[SOLVED]Trigonometric integrals:

Member
Hello again. I am hoping that someone can assist in checking my work regarding a trigonometric integral.

The problem and my attempt to solve is as follows.

$$\displaystyle \int\sin^{\frac{-3}{2}}(x)*cos^3(x) dx$$

$$\displaystyle \int\sin^{\frac{-3}{2}}(x)*cos^2(x)*cos(x) dx$$

Using a Pythagorean identity,

$$\displaystyle \int\sin^{\frac{-3}{2}}(x)*(1-sin^2(x))*cos(x) dx$$

Distributing

$$\displaystyle \int[\sin^{\frac{-3}{2}}(x)-sin^{-3}(x)]*cos(x)dx$$

Substituting

U=sin(x) du=cos(x)dx

$$\displaystyle \int [u^{\frac{-3}{2}}-u^{-3}]du$$

Integrating

$$\displaystyle -2u^{\frac{-1}{2}}+\frac{1}{2}u^{-2}$$

And finally, and simplified as I can see,

$$\displaystyle -\frac{2}{\sqrt{\sin(x)}}+\frac{1}{2\sin^2(x)}+C$$

I've looked at this a few times and couldn't find any errors, but Wolfram is coming up with an answer that doesn't Jive with what I have. That being the case, I would really appreciate it if someone could take a look at this problem and let me know where I went wrong.

Thanks much,
Mac

Sudharaka

Well-known member
MHB Math Helper
Hello again. I am hoping that someone can assist in checking my work regarding a trigonometric integral.

The problem and my attempt to solve is as follows.

$$\displaystyle \int\sin^{\frac{-3}{2}}(x)*cos^3(x) dx$$

$$\displaystyle \int\sin^{\frac{-3}{2}}(x)*cos^2(x)*cos(x) dx$$

Using a Pythagorean identity,

$$\displaystyle \int\sin^{\frac{-3}{2}}(x)*(1-sin^2(x))*cos(x) dx$$

Distributing

$$\displaystyle \color{red}{\int[\sin^{\frac{-3}{2}}(x)-sin^{-3}(x)]*cos(x)dx}$$

Substituting

U=sin(x) du=cos(x)dx

$$\displaystyle \int [u^{\frac{-3}{2}}-u^{-3}]du$$

Integrating

$$\displaystyle -2u^{\frac{-1}{2}}+\frac{1}{2}u^{-2}$$

And finally, and simplified as I can see,

$$\displaystyle -\frac{2}{\sqrt{\sin(x)}}+\frac{1}{2\sin^2(x)}+C$$

I've looked at this a few times and couldn't find any errors, but Wolfram is coming up with an answer that doesn't Jive with what I have. That being the case, I would really appreciate it if someone could take a look at this problem and let me know where I went wrong.

Thanks much,
Mac

The highlighted part in incorrect. You have multiplied the exponents of $$\sin(x)$$ instead of adding them.

Kind Regards,
Sudharaka.

• Member

The highlighted part in incorrect. You have multiplied the exponents of $$\sin(x)$$ instead of adding them.

Kind Regards,
Sudharaka.

Distributing

$$\displaystyle \int[\sin^{\frac{-3}{2}}(x)-sin^{\frac{1}{2}}(x)]*cos(x)dx$$

Substituting

U=sin(x) du=cos(x)dx

$$\displaystyle \int [u^{\frac{-3}{2}}-u^{\frac{1}{2}}]du$$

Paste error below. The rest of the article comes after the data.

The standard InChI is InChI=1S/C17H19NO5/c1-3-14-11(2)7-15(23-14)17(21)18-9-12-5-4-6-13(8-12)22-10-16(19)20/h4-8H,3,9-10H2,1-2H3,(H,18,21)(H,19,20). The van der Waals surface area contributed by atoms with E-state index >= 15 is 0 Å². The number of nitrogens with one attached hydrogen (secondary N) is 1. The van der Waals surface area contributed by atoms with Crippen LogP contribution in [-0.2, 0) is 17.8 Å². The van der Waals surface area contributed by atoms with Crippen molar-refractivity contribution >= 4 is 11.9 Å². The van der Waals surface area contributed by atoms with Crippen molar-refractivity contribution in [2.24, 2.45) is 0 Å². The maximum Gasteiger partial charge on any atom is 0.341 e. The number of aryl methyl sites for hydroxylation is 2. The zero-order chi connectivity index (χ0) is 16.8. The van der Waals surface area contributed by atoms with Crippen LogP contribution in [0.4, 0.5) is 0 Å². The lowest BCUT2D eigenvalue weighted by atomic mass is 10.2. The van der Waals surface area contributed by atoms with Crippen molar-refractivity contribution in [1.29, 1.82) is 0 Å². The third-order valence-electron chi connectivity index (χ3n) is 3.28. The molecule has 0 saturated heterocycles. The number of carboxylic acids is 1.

Integrating

$$\displaystyle -2u^{\frac{-1}{2}}-\frac{2}{3}u^{\frac{3}{2}}$$

And finally, and simplified as I can see,

$$\displaystyle -\frac{2}{\sqrt{\sin(x)}}-\frac{2\sqrt{sin^3(x)}}{3}+C$$

This still doesn't match what Wolfram has, but I'm probably getting something wrong with that.

Let me know if this looks right. My brain isn't functioning at 100% this morning, and most of it's limited power is going into keeping the Latex code straight.

I appreciate the help, Sudharaka

Mac

Sudharaka

Well-known member
MHB Math Helper

Distributing

$$\displaystyle \int[\sin^{\frac{-3}{2}}(x)-sin^{\frac{1}{2}}(x)]*cos(x)dx$$

Substituting

U=sin(x) du=cos(x)dx

$$\displaystyle \int [u^{\frac{-3}{2}}-u^{\frac{1}{2}}]du$$

Integrating

$$\displaystyle -2u^{\frac{-1}{2}}-\frac{2}{3}u^{\frac{3}{2}}$$

And finally, and simplified as I can see,

$$\displaystyle -\frac{2}{\sqrt{\sin(x)}}-\frac{2\sqrt{sin^3(x)}}{3}+C$$

This still doesn't match what Wolfram has, but I'm probably getting something wrong with that.

Let me know if this looks right. My brain isn't functioning at 100% this morning, and most of it's limited power is going into keeping the Latex code straight.

I appreciate the help, Sudharaka

Mac
Everything you have done is correct. The answer that Wolfram gives you can be obtained from your answer. Try to simplify your solution, by taking a common denominator. You will need to use the double angle formula, $$\cos(2x)=1-2\sin^{2}(x)$$.

Kind Regards,
Sudharaka.

• Member
Everything you have done is correct. The answer that Wolfram gives you can be obtained from your answer. Try to simplify your solution, by taking a common denominator. You will need to use the double angle formula, $$\cos(2x)=1-2\sin^{2}(x)$$.

Kind Regards,
Sudharaka.
Okay, I got it now. I wasn't seeing the double angle connection.

$$\displaystyle \frac{cos(2x)-7}{3\sqrt{sin(x)}}+C$$

Thanks again, Sudharaka.

Mac